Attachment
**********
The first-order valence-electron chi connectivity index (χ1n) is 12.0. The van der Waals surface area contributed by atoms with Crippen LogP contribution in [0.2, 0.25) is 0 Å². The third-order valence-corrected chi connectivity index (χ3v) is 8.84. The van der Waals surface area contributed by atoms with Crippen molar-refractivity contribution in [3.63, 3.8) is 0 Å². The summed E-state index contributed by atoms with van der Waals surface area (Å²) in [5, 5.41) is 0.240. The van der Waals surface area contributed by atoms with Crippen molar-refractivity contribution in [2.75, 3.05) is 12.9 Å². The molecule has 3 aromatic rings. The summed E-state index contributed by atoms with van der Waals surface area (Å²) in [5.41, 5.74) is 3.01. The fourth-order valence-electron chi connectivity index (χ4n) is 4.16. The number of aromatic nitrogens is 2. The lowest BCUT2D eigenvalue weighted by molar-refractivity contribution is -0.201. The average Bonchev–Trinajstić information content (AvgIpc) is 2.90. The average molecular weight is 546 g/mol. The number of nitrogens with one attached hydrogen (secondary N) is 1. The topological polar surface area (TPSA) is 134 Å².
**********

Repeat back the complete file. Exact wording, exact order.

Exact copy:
The first-order valence-electron chi connectivity index (χ1n) is 12.0. The van der Waals surface area contributed by atoms with Crippen LogP contribution in [0.2, 0.25) is 0 Å². The third-order valence-corrected chi connectivity index (χ3v) is 8.84. The van der Waals surface area contributed by atoms with Crippen molar-refractivity contribution in [3.63, 3.8) is 0 Å². The summed E-state index contributed by atoms with van der Waals surface area (Å²) in [5, 5.41) is 0.240. The van der Waals surface area contributed by atoms with Crippen molar-refractivity contribution in [2.75, 3.05) is 12.9 Å². The molecule has 3 aromatic rings. The summed E-state index contributed by atoms with van der Waals surface area (Å²) in [5.41, 5.74) is 3.01. The fourth-order valence-electron chi connectivity index (χ4n) is 4.16. The number of aromatic nitrogens is 2. The lowest BCUT2D eigenvalue weighted by molar-refractivity contribution is -0.201. The average Bonchev–Trinajstić information content (AvgIpc) is 2.90. The average molecular weight is 546 g/mol. The number of nitrogens with one attached hydrogen (secondary N) is 1. The topological polar surface area (TPSA) is 134 Å².